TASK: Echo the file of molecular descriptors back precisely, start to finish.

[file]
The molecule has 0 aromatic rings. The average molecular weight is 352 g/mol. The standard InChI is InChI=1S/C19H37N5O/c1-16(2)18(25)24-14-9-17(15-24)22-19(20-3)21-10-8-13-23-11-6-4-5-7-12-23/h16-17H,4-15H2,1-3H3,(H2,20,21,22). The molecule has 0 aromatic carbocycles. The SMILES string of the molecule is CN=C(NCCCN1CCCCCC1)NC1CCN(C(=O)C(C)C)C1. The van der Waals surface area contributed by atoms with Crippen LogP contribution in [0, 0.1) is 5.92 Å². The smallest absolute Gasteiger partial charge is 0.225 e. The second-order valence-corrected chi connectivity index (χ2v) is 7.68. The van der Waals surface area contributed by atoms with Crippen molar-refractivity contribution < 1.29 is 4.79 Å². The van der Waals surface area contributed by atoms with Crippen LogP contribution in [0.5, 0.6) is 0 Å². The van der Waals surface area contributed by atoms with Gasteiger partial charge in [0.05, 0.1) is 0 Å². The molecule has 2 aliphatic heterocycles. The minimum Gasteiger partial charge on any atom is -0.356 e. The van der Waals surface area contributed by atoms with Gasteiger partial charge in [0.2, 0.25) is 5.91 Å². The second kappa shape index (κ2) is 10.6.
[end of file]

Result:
The molecule has 0 aromatic rings. The average molecular weight is 352 g/mol. The standard InChI is InChI=1S/C19H37N5O/c1-16(2)18(25)24-14-9-17(15-24)22-19(20-3)21-10-8-13-23-11-6-4-5-7-12-23/h16-17H,4-15H2,1-3H3,(H2,20,21,22). The molecule has 0 aromatic carbocycles. The SMILES string of the molecule is CN=C(NCCCN1CCCCCC1)NC1CCN(C(=O)C(C)C)C1. The van der Waals surface area contributed by atoms with Crippen LogP contribution in [0, 0.1) is 5.92 Å². The smallest absolute Gasteiger partial charge is 0.225 e. The second-order valence-corrected chi connectivity index (χ2v) is 7.68. The van der Waals surface area contributed by atoms with Crippen molar-refractivity contribution < 1.29 is 4.79 Å². The van der Waals surface area contributed by atoms with Crippen LogP contribution in [0.5, 0.6) is 0 Å². The van der Waals surface area contributed by atoms with Gasteiger partial charge in [0.05, 0.1) is 0 Å². The molecule has 2 aliphatic heterocycles. The minimum Gasteiger partial charge on any atom is -0.356 e. The van der Waals surface area contributed by atoms with Gasteiger partial charge in [0.2, 0.25) is 5.91 Å². The second kappa shape index (κ2) is 10.6.